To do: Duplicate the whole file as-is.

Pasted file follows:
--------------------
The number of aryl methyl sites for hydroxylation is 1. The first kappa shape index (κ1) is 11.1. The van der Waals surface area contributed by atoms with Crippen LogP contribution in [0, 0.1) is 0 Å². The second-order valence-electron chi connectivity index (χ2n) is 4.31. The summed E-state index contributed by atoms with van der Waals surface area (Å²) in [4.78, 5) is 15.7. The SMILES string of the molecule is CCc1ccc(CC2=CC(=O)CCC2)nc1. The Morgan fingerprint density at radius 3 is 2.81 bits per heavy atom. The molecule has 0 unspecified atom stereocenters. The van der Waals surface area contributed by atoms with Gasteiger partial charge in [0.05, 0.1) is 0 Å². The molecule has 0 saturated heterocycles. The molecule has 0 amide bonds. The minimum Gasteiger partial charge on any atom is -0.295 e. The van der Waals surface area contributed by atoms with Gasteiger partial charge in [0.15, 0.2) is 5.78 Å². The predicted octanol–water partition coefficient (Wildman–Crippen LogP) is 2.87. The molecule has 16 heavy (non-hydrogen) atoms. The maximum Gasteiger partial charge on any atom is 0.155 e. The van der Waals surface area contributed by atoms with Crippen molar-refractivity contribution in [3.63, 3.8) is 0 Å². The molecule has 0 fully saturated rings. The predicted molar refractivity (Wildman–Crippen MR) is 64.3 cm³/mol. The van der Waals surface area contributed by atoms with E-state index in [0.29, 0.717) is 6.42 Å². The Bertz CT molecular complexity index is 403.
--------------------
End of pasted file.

The number of aryl methyl sites for hydroxylation is 1. The first kappa shape index (κ1) is 11.1. The van der Waals surface area contributed by atoms with Crippen LogP contribution in [0, 0.1) is 0 Å². The second-order valence-electron chi connectivity index (χ2n) is 4.31. The summed E-state index contributed by atoms with van der Waals surface area (Å²) in [4.78, 5) is 15.7. The SMILES string of the molecule is CCc1ccc(CC2=CC(=O)CCC2)nc1. The Morgan fingerprint density at radius 3 is 2.81 bits per heavy atom. The molecule has 0 unspecified atom stereocenters. The van der Waals surface area contributed by atoms with Gasteiger partial charge in [0.05, 0.1) is 0 Å². The molecule has 0 saturated heterocycles. The molecule has 0 amide bonds. The minimum Gasteiger partial charge on any atom is -0.295 e. The van der Waals surface area contributed by atoms with Gasteiger partial charge in [0.15, 0.2) is 5.78 Å². The predicted octanol–water partition coefficient (Wildman–Crippen LogP) is 2.87. The molecule has 16 heavy (non-hydrogen) atoms. The maximum Gasteiger partial charge on any atom is 0.155 e. The van der Waals surface area contributed by atoms with Crippen molar-refractivity contribution in [3.63, 3.8) is 0 Å². The molecule has 0 fully saturated rings. The predicted molar refractivity (Wildman–Crippen MR) is 64.3 cm³/mol. The van der Waals surface area contributed by atoms with E-state index in [0.29, 0.717) is 6.42 Å². The Bertz CT molecular complexity index is 403.